Russian President Vladimir Putin chairs a meeting with members of the government in Moscow, Russia, on February 5, 2020.
Oil prices are bouncing back as traders turn their attention to the upcoming virtual meeting between Saudi Arabia and Russia.
West Texas Intermediate crude oil, the U.S. benchmark, climbed 3.6 percent to $24.47 a barrel. Brent crude, the international benchmark, rose 0.7 percent to $32.08
Russia and Saudi Arabia are set to hold a virtual meeting to discuss production cuts that President Trump has suggested could total 10 million barrels per day.
“Look for at least 10 million and a commitment from non-OPEC of 3 million more,” Phil Flynn, senior market analyst at the Price Futures Group, told FOX Business. “If prices get worse, it could cause long-term harm to the global economy.”
WTI crude oil has plunged 63 percent from its Jan. 6 peak as the price war between Russia and Saudi Arabia worsened a supply glut amid a period of severe demand destruction caused by the COVID-19 pandemic.
Following the meeting between OPEC and its allies, energy ministers of G20 nations will meet Friday to discuss the economic damage and the sharp drop in oil prices. The fallout has “cost us future supply that we will need desperately in a few years,” Flynn said.
Weekly inventory data from the American Petroleum Institute released Tuesday evening showed crude stockpiles increased by 11.94 million barrels in the week ended April 3, more than the 9.3 million barrels that analysts and traders surveyed by The Wall Street Journal were expecting. Last week, inventories swelled by 10.49 million barrels.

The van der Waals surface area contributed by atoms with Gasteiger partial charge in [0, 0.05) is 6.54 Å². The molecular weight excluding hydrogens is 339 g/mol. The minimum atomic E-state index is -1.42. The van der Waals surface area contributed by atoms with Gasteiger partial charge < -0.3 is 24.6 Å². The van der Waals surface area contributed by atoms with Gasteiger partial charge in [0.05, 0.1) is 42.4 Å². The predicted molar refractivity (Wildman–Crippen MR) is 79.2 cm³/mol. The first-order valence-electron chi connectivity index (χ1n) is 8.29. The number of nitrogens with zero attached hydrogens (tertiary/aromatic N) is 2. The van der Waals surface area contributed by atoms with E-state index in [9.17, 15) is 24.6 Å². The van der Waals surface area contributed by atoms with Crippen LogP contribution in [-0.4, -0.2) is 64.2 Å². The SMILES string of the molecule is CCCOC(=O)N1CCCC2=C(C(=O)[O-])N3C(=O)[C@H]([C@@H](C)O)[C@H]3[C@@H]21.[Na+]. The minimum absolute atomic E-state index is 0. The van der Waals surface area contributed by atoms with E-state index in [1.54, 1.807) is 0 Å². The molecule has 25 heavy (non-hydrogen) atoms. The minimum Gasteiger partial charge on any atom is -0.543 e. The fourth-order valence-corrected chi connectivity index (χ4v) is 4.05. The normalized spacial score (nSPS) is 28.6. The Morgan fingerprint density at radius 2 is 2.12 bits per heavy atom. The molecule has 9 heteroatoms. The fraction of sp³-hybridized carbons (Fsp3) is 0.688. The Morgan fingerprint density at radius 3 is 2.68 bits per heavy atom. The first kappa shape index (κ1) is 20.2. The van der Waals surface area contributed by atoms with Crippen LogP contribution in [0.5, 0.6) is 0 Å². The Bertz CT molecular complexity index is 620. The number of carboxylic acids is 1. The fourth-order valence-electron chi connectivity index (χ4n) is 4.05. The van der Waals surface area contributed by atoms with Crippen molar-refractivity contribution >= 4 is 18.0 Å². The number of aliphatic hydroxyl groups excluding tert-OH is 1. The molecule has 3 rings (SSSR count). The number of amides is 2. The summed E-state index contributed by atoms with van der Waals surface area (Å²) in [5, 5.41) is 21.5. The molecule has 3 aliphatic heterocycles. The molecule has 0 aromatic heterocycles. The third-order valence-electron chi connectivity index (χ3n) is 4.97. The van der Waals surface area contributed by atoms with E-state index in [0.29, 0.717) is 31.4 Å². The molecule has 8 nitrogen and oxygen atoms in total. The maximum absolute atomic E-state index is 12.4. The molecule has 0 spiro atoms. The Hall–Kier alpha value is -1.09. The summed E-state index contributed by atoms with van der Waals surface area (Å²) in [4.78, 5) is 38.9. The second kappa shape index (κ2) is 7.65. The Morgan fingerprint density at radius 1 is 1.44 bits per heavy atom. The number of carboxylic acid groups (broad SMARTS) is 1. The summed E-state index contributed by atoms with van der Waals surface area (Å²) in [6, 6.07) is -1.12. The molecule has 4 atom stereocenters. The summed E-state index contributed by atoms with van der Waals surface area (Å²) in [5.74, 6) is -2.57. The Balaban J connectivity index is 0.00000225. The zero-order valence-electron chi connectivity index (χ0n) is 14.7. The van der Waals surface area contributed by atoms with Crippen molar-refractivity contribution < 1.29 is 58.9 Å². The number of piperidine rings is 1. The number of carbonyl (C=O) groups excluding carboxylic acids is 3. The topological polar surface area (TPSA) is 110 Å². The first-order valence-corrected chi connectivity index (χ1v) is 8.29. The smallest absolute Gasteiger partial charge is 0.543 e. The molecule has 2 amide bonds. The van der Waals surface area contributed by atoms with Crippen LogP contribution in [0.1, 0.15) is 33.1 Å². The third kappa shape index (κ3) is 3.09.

The inventory build followed the release of an updated 2020 outlook from the Energy Information Administration that projected global demand will fall by 5.2 million barrels a day as inventories swell by 3.9 million barrels. The EIA sees Brent crude averaging $33 this year – $10 below last month’s forecast. EIA officials also forecast the U.S. will become a net importer of crude oil in the third quarter.
“Did the Saudis win? Maybe,” wrote Stephen Schork, founder and editor of the daily oil subscription newsletter The Schork Report.
“Per yesterday’s forecast from the EIA, the government now expects the U.S. will return to being a net importer of oil (crude oil + petroleum products) in the third quarter of 2020," he wrote. "This will be the first time since June 2011 the U.S. will be a net importer of oil. That certainly sounds like a victory.